Category Archives: Test Prep

The world of education would be so much easier to navigate if all the old tests stayed the same, right? That said, most would agree that positive change means more than passing familiarity. Back in the day, New Yorkers like me never even thought of the ACT, let alone pretests like the PLAN or more recently the ACT Aspire. Today, teens across the Empire State and nation at large toggle freely between the SAT and ACT. Even better, schools have been increasingly taking advantage of the longitudinal assessments attached to those flagship college entrance exams. Hence, the question many parents find themselves asking: “What is the PreACT?” For the sake of comparison, the PreACT plays a similar role as the PSAT in terms of providing a sneak preview into the structure and content of a related admissions test while delivering useful data to students and school districts alike. The PreACT…

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The beginning of December can be a very busy time for anyone connected with test prep or college planning.  Why? That’s when students start to get their PSAT scores back and, consequently, when parents get to see their child’s PSAT scores.  For many families, this marks the official beginning of a year or more of test-related angst and pressure. It doesn’t have to be that way. If you’re a parent who hasn’t yet learned what these scores mean and what your next steps should be, consider these tips to get you through the initial discovery of your child’s PSAT score: Other than for National Merit and related scholarship consideration, your child’s PSAT score means nothing!  In fact, a 10th grader’s PSAT score is not even used for National Merit Scholarship competition.  While the PSAT does offer a useful baseline to predict future SAT performance, it is, for all intents and purposes,…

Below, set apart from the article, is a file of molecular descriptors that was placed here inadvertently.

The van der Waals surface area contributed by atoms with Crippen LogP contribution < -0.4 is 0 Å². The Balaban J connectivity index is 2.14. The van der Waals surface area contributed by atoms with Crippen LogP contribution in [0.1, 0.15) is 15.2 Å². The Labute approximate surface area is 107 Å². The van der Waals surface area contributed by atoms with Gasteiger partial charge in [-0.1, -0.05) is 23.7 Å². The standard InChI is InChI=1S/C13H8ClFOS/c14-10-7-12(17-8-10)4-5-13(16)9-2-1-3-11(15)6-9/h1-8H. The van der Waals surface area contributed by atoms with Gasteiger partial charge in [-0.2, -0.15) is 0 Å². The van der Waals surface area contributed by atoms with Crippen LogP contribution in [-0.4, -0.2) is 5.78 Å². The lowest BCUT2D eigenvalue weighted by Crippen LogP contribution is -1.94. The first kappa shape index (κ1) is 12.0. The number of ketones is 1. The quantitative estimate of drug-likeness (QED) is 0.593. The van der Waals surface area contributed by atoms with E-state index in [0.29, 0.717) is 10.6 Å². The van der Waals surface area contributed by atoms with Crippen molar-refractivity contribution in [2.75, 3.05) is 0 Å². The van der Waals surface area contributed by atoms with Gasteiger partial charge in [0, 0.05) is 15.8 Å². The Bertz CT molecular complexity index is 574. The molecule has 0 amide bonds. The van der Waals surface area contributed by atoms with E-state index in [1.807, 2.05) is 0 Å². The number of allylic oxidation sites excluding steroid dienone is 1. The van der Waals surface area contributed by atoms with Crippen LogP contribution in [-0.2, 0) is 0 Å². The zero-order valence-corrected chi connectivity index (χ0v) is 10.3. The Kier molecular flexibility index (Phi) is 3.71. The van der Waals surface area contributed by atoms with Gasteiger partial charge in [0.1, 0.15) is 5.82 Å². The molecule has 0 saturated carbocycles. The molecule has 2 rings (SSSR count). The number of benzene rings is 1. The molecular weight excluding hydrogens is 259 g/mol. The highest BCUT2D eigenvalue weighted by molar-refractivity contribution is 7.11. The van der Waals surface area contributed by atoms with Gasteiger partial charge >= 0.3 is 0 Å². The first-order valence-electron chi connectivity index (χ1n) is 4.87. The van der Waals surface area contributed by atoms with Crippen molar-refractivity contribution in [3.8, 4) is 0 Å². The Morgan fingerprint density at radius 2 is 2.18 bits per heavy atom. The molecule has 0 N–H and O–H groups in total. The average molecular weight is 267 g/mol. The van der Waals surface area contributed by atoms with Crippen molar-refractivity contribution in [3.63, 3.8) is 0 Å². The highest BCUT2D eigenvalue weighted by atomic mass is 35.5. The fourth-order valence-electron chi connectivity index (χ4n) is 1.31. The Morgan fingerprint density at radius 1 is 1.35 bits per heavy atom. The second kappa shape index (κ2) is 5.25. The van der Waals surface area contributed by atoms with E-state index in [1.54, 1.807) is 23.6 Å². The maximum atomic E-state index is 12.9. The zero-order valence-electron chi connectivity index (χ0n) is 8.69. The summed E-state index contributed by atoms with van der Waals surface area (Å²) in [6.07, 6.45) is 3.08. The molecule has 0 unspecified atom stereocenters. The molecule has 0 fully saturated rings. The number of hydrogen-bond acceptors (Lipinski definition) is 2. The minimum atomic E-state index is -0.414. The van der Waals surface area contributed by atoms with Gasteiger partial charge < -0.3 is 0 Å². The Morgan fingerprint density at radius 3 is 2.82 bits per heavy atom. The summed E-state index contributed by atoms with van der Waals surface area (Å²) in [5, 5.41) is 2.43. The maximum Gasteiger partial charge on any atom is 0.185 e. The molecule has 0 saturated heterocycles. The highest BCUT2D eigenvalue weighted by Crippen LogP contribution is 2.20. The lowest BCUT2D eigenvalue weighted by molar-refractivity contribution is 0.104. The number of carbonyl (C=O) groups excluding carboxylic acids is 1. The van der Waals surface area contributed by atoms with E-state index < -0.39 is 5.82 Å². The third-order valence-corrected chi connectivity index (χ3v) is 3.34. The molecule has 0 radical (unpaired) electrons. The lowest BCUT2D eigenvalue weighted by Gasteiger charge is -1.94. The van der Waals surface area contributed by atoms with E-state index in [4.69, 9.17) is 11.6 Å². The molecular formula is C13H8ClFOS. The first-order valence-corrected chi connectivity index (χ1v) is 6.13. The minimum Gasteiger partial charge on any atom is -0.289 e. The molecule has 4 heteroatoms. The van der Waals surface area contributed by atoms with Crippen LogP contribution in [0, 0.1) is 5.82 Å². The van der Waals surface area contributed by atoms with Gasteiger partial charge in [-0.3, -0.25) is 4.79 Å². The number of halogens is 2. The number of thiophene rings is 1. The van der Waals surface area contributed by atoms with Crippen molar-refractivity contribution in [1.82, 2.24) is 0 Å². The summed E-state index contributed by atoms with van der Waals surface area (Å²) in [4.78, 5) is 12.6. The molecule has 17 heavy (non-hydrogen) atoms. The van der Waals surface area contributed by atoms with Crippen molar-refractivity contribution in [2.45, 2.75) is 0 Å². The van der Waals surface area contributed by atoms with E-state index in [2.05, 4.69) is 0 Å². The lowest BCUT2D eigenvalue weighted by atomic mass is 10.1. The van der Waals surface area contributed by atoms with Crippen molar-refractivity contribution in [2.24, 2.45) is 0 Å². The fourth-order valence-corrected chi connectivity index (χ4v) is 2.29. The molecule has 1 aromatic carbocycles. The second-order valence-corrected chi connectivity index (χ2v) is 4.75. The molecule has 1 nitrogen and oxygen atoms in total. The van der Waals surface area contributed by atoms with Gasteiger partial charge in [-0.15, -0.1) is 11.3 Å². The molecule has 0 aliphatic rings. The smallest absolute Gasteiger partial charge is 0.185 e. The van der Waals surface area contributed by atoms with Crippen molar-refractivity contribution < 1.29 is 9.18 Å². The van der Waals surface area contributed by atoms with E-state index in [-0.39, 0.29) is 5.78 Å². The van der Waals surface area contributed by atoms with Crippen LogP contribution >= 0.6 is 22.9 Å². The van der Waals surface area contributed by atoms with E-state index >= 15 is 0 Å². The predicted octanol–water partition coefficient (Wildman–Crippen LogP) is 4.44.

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The multiple-choice grammar and writing questions on the SAT Writing and Language and ACT English sections present a wide range of mechanical and rhetorical challenges. Test takers have to be as comfortable connecting subjects with predicates and pronouns with antecedents as they do connecting independent and dependent clauses. Even students who master mechanics still need facility with advanced writing concerns like, among other things, organization, unity, and cohesion. Both the SAT Expression of Ideas subscore and ACT Production of Writing Reporting Category establish organization as an imperative aspect of effective written English. Consequently, Organization questions on these tests require students to be able to place any piece of text where it belongs: — a word or phrase in a sentence — a sentence in a paragraph — a paragraph in a passage Most test takers find Organization questions both difficult and time-consuming. While the latter challenge can be overcome with…

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Don’t let the big tests in life master you.

Once we agree that all tests–especially the influential and high stakes ones–should be prepared for (and they obviously should be) the next questions focus more on methods and means. Considering the wide range of test prep material out there from books to online programs to classes to tutoring, teens and their families can be understandably intimidated by the choice, especially when factors like fit, quality, cost, and interactivity come into play. I answer questions about which types of test prep are best for different students, but rarely are my answers recorded. Luckily, my Tests and the Rest partner Amy Seeley and I were recently interviewed by the unstoppable Linda Abraham. Not only has Linda, as the founder of Accepted, helped countless applicants gain admission to top medical, law, business and graduate schools over decades, she is also a leading educational podcaster. Amy and I had her on our podcast to…

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Are you feeling crushed under the burden of unreasonable expectations, fretting because your test scores reveal flaws in a previously pristine academic career? You’re not the only one: millions of honor students over the years have struggled to reconcile the sometimes canyon-like chasm between their high school grades and their SAT & ACT scores. Why don’t perfect students earn perfect scores? When we think about SAT & ACT scores, we need to get comfortable with big numbers. After all, these tests are the ultimate expressions of the concept of grading on a curve. More people sit for the SAT or ACT in a given year, for example, than ever auditioned for American Idol even at the height of its popularity. If you can recall scene after scene of hopeful stars filling stadiums and crowding streets for a shot at fame, you’d need to multiply those crowds by a factor of…

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